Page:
Ann Arbor region's Accuri Cytometers following same blockbuster path as HandyLab
It may be hard to replicate HandyLab’s blockbuster $275 million acquisition in late 2009. But Accuri on Friday took one step toward becoming the region’s next big success story by hiring HandyLab’s former CEO, Jeff Williams.
Williams will replace Jennifer Baird, Accuri Cytometers’ founding CEO, who earned statewide attention for steering the firm from inception in 2005 to commercialization of its cell analysis device.
From 2008 to 2009, Accuri tripled its revenues to more than $10 million.
Baird’s resignation is sure to be viewed as puzzling to some who have observed her rise to statewide recognition as an entrepreneurial leader. Her presence in advertisements by the Michigan Economic Development Corp., for example, is one sign of her visibility.
But Baird, who maintains an ownership stake in Accuri, said she supported the transition and believes it’s critical to Accuri’s development.
“Jeff and I have known each other for years. He’s got great skills (to support) the company’s growth,” Baird said. “It gives me the opportunity to pay attention to some of my other entrepreneurial ventures.”
Company officials described the move as a mutual decision because Baird is better suited to lead early-stage companies and Williams has experience shepherding a company to acquisition or public offering.
It’s reasonable to conclude that Williams’ mission at Accuri will be similar to his mission at HandyLab: Get the company ready for acquisition. Williams declined to comment.
Tim Petersen, an Accuri board member and managing director of Ann Arbor-based Arboretum Ventures, an Accuri investor, said an acquisition is unlikely in 2010.
But he acknowledged that the company’s venture capital backers would eventually seek an exit, which typically refers to a public offering or acquisition.
“There’s no plan to sell the company right away,” he said. “We’re going to grow it.”
The similarities between Accuri and HandyLab are hard to miss:
- Both companies boast disruptive technology that aid researchers and doctors in various medical processes. Accuri sells a cell analysis device, and HandyLab’s rapid detection infection system attracted interest from a variety of large biotech bidders.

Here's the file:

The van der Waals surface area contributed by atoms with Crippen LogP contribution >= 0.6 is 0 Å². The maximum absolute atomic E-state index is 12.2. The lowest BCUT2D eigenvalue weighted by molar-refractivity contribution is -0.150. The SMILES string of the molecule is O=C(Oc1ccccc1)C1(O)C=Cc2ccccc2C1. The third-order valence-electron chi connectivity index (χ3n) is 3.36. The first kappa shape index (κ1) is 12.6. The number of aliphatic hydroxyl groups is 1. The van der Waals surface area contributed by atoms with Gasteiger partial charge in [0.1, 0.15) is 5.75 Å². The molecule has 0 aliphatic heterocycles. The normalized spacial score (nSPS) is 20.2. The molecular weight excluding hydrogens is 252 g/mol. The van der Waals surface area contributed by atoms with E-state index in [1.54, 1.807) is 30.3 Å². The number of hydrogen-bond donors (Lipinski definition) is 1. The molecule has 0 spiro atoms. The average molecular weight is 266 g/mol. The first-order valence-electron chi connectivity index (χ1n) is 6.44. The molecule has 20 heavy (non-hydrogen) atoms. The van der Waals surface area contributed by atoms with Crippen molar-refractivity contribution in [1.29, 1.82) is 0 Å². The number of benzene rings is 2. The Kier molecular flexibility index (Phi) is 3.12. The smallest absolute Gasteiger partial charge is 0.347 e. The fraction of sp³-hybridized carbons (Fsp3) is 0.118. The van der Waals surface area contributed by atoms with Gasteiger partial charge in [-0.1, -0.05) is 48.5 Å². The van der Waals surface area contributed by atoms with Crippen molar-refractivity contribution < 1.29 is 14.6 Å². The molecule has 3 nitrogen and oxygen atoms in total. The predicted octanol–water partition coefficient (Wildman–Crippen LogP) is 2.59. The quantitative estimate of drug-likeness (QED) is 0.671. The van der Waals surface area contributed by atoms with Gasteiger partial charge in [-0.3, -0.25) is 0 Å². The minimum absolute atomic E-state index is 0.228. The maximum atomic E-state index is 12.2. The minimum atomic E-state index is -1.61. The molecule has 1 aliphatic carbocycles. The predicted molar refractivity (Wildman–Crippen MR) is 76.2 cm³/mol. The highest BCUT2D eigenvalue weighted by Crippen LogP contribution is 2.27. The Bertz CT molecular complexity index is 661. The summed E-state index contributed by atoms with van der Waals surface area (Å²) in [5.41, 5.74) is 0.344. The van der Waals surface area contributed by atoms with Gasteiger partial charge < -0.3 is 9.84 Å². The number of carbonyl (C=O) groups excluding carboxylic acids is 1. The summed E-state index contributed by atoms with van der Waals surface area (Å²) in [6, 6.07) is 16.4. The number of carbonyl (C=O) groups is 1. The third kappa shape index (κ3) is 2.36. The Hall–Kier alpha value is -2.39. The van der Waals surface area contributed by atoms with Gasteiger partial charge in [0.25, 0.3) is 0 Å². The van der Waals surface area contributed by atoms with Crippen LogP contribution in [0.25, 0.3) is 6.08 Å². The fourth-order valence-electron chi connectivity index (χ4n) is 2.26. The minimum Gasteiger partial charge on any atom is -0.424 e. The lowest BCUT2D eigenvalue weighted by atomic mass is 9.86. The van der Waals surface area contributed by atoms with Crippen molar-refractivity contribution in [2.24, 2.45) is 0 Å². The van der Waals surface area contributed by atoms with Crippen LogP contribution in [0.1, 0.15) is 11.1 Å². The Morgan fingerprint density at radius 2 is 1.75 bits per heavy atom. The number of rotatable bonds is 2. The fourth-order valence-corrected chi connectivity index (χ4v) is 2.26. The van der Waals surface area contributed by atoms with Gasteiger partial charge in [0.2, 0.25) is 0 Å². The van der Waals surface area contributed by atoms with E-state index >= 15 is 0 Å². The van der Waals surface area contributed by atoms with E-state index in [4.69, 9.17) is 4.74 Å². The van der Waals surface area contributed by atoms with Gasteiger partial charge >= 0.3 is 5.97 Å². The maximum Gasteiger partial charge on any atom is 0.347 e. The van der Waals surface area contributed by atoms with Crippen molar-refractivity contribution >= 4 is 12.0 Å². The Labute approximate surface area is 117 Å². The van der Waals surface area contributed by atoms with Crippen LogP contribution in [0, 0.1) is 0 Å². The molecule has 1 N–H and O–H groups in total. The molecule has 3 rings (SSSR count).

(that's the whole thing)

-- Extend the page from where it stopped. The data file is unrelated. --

- Accuri and HandyLab both employ a similar number of workers. HandyLab had about 60 when it was acquired by Becton, Dickinson and Co., and Accuri has about 80, mostly at its Scio Township headquarters.
- Both companies are backed by venture capitalists. They ultimately need to reap a return on their investment to please their own institutional investors.
When BD acquired HandyLab, it was natural to fear that Williams would flee the state - a trend that depresses economic development leaders who say that fostering a strong roster of entrepreneurial management is critical for boosting the state.
So, keeping Williams in the Ann Arbor region is a coup.
It’s similarly reassuring that Baird plans to stay here too. She’s also CEO of another startup company called Sonetics Ultrasound Inc., which is based out of Accuri's offices but not owned by Accuri.
The relatively quiet firm received a $144,873 grant from the $787 billion federal economic stimulus package last summer.
The company is developing diagnostic ultrasound technology.
“We’re not real public about where Sonetics is at the stage of the technology development,” Baird said, “but we’re getting close.”
Perhaps Sonetics will be the next Accuri.